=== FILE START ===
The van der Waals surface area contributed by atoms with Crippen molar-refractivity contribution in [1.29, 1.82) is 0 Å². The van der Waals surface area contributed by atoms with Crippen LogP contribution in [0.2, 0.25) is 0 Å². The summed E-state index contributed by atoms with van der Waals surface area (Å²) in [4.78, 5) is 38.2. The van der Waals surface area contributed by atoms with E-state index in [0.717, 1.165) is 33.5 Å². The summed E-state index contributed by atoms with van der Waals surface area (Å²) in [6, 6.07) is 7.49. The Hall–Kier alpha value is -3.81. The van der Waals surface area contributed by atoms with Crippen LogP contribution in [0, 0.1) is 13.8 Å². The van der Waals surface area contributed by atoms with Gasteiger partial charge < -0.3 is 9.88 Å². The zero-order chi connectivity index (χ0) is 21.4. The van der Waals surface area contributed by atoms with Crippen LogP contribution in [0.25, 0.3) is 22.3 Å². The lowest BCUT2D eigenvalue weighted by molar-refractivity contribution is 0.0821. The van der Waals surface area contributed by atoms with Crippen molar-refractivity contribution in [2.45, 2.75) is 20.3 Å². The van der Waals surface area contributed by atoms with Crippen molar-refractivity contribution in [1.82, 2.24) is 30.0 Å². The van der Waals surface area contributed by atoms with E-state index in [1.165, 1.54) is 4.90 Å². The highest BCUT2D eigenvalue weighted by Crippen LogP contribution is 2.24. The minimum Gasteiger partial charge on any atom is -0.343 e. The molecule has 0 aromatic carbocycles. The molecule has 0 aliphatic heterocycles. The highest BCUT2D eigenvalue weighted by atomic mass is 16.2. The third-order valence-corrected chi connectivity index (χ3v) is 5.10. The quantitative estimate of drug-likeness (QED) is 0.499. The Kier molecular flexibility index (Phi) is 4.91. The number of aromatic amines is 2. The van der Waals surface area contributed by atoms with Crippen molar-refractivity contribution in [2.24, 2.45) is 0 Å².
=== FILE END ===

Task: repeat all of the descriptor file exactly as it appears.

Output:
The van der Waals surface area contributed by atoms with Crippen molar-refractivity contribution in [1.29, 1.82) is 0 Å². The van der Waals surface area contributed by atoms with Crippen LogP contribution in [0.2, 0.25) is 0 Å². The summed E-state index contributed by atoms with van der Waals surface area (Å²) in [4.78, 5) is 38.2. The van der Waals surface area contributed by atoms with E-state index in [0.717, 1.165) is 33.5 Å². The summed E-state index contributed by atoms with van der Waals surface area (Å²) in [6, 6.07) is 7.49. The Hall–Kier alpha value is -3.81. The van der Waals surface area contributed by atoms with Crippen LogP contribution in [0, 0.1) is 13.8 Å². The van der Waals surface area contributed by atoms with Gasteiger partial charge < -0.3 is 9.88 Å². The zero-order chi connectivity index (χ0) is 21.4. The van der Waals surface area contributed by atoms with Crippen LogP contribution in [0.25, 0.3) is 22.3 Å². The lowest BCUT2D eigenvalue weighted by molar-refractivity contribution is 0.0821. The van der Waals surface area contributed by atoms with Crippen molar-refractivity contribution in [2.45, 2.75) is 20.3 Å². The van der Waals surface area contributed by atoms with Crippen molar-refractivity contribution in [1.82, 2.24) is 30.0 Å². The van der Waals surface area contributed by atoms with E-state index in [1.165, 1.54) is 4.90 Å². The highest BCUT2D eigenvalue weighted by Crippen LogP contribution is 2.24. The minimum Gasteiger partial charge on any atom is -0.343 e. The molecule has 0 aromatic carbocycles. The molecule has 0 aliphatic heterocycles. The highest BCUT2D eigenvalue weighted by atomic mass is 16.2. The third-order valence-corrected chi connectivity index (χ3v) is 5.10. The quantitative estimate of drug-likeness (QED) is 0.499. The Kier molecular flexibility index (Phi) is 4.91. The number of aromatic amines is 2. The van der Waals surface area contributed by atoms with Crippen molar-refractivity contribution in [2.24, 2.45) is 0 Å².